“The party consultants were telling the sexual enhancement product companies that women were asking questions they didn’t know how to answer,” Jozkowski says. “The women who give these parties are from all sorts of backgrounds. They don’t necessarily have a background in health.”

Nearly half of the women surveyed were over 30 years old and more than 75 percent reported that they were married or in a monogamous relationship. The majority of participants in the online survey reported relatively high levels of sexual functioning on the nine-item Female Sexual Function Index that measures the domains of desire, arousal, lubrication, pain, orgasm and satisfaction.

The researchers suggest that sex therapists could work with party consultants to improve the party experience while providing accurate sexual health information. This would give sex therapists an opportunity to reach a previously underserved population of women, promoting messages about sexual wellness and enhancing women’s sexual experience.

Another study of 677 women attending sex toy parties found that they asked 765 questions at the parties. Most commonly reported questions were about lubricants and vibrators. Women also frequently asked questions about men’s sex toys, G-spot, orgasm and vaginal dryness.

A CHANCE TO TALK

Sexuality in general is a topic that people tend to be uncomfortable talking about in some settings, Jozkowski says, but her personal experience in gathering data is that finding subjects who will open up about their experiences and feelings is not terribly hard. Her research findings suggest that women at the parties feel comfortable asking questions about relatively private topics including sexual behavior, function and sex toys.

“People really want to tell their stories,” she says. “It’s not unusual when I’m doing qualitative research for interviews to last more than an hour for each person.”

Jozkowski also conducts research, with her students, on topics related to women of all ages. They have studied how college students define and communicate consent to sex, the impact of hormonal contraceptive methods on women’s sexual pleasure, sexual function in menopausal women, how medical providers talk to their patients about sexuality and sexual health, beliefs about women’s vibrator use, association of lubricant use with women’s sexual satisfaction, and the influence of social media on communication of consent.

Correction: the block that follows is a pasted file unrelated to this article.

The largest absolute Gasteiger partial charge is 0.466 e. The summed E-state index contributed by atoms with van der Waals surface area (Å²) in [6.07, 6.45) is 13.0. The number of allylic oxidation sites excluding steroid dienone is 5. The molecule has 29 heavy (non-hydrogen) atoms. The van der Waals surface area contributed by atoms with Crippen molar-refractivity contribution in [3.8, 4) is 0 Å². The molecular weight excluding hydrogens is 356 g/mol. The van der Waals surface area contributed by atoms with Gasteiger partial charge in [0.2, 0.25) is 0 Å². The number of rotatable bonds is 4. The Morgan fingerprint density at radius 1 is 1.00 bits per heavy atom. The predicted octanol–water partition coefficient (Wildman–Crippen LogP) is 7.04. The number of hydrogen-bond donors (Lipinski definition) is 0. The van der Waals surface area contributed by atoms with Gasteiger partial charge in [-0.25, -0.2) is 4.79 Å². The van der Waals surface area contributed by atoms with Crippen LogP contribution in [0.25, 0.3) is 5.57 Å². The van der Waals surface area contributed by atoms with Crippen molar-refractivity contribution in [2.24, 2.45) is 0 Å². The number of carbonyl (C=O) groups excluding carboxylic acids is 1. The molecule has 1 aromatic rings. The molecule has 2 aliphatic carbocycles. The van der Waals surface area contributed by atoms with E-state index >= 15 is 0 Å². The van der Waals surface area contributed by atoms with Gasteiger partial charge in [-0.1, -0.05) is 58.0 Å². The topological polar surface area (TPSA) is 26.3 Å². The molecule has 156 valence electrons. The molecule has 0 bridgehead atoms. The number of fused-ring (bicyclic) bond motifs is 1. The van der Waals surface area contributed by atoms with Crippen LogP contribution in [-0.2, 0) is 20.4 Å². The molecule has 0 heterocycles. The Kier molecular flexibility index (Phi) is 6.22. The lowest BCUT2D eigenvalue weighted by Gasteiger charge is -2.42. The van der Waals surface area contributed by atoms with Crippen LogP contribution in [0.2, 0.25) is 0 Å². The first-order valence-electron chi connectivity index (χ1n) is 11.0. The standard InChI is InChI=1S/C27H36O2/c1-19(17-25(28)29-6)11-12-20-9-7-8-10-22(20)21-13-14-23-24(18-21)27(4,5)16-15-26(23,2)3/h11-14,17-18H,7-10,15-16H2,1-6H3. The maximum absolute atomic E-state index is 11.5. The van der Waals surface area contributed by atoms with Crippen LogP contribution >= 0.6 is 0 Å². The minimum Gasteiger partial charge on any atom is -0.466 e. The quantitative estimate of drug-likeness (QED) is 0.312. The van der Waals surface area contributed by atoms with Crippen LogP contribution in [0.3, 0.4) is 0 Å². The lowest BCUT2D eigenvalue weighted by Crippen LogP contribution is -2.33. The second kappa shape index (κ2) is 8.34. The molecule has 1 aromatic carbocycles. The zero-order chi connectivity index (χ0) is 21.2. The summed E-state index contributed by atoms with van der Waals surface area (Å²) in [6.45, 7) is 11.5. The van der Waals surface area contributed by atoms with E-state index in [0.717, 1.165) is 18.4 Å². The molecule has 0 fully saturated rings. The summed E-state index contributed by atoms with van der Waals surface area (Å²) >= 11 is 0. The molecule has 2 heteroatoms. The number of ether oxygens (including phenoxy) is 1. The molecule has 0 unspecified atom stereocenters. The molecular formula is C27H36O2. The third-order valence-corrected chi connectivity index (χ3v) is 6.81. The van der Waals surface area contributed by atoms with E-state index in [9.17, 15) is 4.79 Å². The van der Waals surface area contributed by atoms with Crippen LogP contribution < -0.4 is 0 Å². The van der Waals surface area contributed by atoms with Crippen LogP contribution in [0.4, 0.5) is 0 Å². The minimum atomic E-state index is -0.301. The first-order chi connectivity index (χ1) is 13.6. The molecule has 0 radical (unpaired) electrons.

“Within research about sex there are safer topics,” she says. “There are research topics that are more likely to be funded. Sexual enhancement doesn’t fall into that category, although the use of lubricants decreases condom breakage and slippage, which helps reduce the risk of pregnancy and sexually transmitted diseases.

“Making sex feel better is an important part of sexual health,” Jozkowski continues. “Sexual satisfaction contributes to
general happiness, and quality of life is an important indicator
of public health.”

Societal taboos around such products may be lessening some based on the wide variety of products now available on discount store shelves, Jozkowski says.

“You go past the greeting cards or the snacks, turn the aisle and there they are,” she says.


8271 New Faculty 2011Kristen Jozkowski, COEHPKristen Jozkowski is an assistant professor of community health promotion in the College of Education and Health Professions and an affiliate faculty member in gender studies in the J. William Fulbright College of Arts and Sciences. She was recently funded by the Foundation for the Scientific Study of Sexuality to examine conceptualizations of sexual consent that extend beyond the dyadic encounter.

She directs the Sexual Health Research Team at the University of Arkansas and is a Research Fellow at the Kinsey Institute for Research in Sex, Gender and Reproduction at Indiana University.